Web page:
JEFFERSON PARK — Lake Effect Brewing Company may soon be able to start construction to take over a historic vacant firehouse in Jefferson Park.
The brewery has been working with builder Ambrosia Homes to acquire the 4841 N. Lipps Ave. firehouse from the city for the past four years.
The plan is to convert it into a brewery with a tasting room on the ground floor for Lake Effect and then have apartments on the firehouse’s other floors.
After years of the project creeping its way through the city’s various departments, the plans will be presented to the city’s zoning committee next month. If the zoning committee signs off, the project will go before the full City Council for approval July 22.
Lake Effect is currently nestled between two underpasses and behind a costume shop at 4727 W. Montrose Ave. Clint Bautz, Lake Effect’s owner, has been in business for eight years but said having a taproom is the next step to growing the business.
“It was taking so long to get approved I started looking at other possible locations. Some of them were outside of the city,” Bautz said. “But then I got a call about the firehouse moving forward again which was music to my ears.”
Ald. Jim Gardiner (45th) has submitted letters of support for the project, Bautz said. Gardiner did not respond to a request for comment.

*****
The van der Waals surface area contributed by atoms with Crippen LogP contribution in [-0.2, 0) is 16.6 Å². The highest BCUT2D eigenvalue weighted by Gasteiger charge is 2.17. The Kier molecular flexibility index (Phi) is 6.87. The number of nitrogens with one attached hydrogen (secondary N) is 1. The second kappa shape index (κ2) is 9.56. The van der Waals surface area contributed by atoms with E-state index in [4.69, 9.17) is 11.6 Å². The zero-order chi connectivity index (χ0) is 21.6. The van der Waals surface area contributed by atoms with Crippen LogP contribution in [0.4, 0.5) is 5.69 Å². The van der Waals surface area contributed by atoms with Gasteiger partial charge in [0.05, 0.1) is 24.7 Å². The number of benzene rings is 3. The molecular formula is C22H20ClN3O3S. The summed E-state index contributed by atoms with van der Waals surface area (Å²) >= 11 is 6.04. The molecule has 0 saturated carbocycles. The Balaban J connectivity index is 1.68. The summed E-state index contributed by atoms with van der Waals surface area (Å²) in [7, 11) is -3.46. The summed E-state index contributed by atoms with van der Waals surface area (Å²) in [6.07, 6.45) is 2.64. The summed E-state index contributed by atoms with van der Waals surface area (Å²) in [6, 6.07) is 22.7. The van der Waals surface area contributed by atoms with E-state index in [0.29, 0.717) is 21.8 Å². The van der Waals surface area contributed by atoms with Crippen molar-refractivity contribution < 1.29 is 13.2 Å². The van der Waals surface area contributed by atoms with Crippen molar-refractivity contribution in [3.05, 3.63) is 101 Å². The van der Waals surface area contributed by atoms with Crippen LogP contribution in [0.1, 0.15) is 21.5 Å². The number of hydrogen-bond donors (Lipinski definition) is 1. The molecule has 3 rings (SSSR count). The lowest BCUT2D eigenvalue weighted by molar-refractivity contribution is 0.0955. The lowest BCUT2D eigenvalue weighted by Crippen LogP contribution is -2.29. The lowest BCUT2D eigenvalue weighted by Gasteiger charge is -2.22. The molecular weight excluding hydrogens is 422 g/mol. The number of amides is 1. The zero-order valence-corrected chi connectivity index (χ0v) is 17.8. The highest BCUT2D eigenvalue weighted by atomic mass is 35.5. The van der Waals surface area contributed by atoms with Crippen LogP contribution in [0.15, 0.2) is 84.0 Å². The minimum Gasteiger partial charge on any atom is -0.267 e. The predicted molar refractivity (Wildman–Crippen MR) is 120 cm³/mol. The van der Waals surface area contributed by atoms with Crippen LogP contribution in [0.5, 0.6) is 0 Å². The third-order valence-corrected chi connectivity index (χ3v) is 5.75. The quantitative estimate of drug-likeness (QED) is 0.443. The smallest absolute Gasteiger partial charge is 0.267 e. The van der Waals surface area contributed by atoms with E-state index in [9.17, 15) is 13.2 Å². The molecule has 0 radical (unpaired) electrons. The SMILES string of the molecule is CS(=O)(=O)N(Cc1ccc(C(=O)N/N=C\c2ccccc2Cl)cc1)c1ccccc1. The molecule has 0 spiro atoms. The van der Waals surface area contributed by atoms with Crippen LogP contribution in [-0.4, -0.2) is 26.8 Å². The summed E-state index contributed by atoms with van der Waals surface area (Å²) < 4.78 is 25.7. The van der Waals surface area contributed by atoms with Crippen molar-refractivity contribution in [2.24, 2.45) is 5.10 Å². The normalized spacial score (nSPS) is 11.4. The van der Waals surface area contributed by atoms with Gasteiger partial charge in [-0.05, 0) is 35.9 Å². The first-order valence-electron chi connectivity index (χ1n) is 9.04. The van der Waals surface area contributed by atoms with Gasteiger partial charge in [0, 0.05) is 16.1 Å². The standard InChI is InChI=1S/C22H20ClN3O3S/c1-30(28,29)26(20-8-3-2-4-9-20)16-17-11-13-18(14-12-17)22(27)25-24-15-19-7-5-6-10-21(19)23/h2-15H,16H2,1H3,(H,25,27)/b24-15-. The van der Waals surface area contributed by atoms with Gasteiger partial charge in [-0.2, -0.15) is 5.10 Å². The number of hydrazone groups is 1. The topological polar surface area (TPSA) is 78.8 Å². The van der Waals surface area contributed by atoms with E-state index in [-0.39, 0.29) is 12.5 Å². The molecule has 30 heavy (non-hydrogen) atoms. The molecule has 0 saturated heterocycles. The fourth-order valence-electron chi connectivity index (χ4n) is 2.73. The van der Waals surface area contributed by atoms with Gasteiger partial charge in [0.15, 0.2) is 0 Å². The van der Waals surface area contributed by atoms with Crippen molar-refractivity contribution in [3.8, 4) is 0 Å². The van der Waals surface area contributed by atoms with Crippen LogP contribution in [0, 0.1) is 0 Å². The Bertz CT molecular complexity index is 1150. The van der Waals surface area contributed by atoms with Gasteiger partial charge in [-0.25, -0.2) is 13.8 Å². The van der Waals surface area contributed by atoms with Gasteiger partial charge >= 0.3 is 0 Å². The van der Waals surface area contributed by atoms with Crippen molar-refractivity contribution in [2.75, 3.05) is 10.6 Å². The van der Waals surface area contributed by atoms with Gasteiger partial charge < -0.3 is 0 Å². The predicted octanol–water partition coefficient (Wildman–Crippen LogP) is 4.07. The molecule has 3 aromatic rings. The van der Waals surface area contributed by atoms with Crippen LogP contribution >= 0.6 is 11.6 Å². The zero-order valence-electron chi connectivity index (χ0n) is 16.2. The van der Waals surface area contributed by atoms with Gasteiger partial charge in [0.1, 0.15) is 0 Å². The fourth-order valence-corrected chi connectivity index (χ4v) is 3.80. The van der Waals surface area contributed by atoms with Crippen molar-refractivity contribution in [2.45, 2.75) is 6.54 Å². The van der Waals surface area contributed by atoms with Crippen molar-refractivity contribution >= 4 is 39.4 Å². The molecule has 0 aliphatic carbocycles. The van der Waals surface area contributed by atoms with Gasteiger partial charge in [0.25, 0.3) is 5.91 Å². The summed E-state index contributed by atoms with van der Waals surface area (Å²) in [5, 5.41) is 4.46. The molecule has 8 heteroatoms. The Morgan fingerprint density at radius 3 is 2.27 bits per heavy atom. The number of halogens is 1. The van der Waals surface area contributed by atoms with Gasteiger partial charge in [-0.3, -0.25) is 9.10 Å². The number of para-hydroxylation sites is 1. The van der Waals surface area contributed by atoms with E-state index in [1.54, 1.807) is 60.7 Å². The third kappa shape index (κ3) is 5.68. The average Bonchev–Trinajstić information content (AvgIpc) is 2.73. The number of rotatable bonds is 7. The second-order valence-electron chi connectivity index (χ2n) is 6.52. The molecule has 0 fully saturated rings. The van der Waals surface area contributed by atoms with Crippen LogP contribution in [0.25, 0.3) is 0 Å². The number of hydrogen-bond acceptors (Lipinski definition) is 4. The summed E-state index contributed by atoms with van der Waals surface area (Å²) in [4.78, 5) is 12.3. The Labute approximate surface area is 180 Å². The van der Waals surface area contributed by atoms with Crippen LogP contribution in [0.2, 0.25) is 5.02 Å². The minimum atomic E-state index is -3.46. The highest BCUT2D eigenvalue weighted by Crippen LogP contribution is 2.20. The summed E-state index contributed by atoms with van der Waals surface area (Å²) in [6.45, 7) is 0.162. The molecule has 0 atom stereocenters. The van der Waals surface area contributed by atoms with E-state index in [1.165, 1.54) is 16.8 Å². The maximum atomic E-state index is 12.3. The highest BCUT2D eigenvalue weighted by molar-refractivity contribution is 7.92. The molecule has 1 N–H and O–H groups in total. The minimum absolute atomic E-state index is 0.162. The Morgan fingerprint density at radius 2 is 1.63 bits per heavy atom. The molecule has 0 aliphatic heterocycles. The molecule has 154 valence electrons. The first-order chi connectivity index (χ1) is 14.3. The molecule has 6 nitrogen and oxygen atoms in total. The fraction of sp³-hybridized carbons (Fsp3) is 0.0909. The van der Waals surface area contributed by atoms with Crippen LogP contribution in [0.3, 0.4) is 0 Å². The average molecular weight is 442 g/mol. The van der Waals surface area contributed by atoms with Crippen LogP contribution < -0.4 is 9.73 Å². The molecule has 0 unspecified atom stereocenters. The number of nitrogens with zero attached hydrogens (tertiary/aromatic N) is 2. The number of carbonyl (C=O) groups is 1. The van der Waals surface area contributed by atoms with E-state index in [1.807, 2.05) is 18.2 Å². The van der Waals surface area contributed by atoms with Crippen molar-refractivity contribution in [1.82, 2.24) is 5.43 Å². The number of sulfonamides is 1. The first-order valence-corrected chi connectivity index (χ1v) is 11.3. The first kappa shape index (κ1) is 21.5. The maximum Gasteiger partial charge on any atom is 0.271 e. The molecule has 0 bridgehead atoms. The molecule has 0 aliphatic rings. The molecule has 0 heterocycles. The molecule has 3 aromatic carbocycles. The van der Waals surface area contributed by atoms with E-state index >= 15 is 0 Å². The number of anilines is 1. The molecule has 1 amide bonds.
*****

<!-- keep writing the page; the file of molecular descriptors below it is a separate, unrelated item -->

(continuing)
In March 2018, Ambrosia unveiled its plans to invest $2.4 million in the historic firehouse originally built in 1906.
Original plans called for the developer to renovate the space into a four-story, mixed-use project with Lake Effect on the first floor and apartments on the firehouse’s other floors.
After residents asked the developer to preserve the look of the firehouse, the height was adjusted to three floors for a total of nine apartments above the brewery.
Tim Pomaville, Ambrosia’s president, says the slow process was expected due to the complexities of acquiring city-owned property and the various city departments that had approve it.
“As it travels through the city, each department usually adds their input and now we’re finally in the zoning department phase,” he said.
During the review process, the city’s environmental department removed an underground storage tank at the property and identified some lead and asbestos contamination that must be remediated during construction.
Pomaville hopes the city finalizes the plan this summer so construction crews can start renovating in the fall.
“I’m super excited and can’t wait to get this over the finish line,” he said.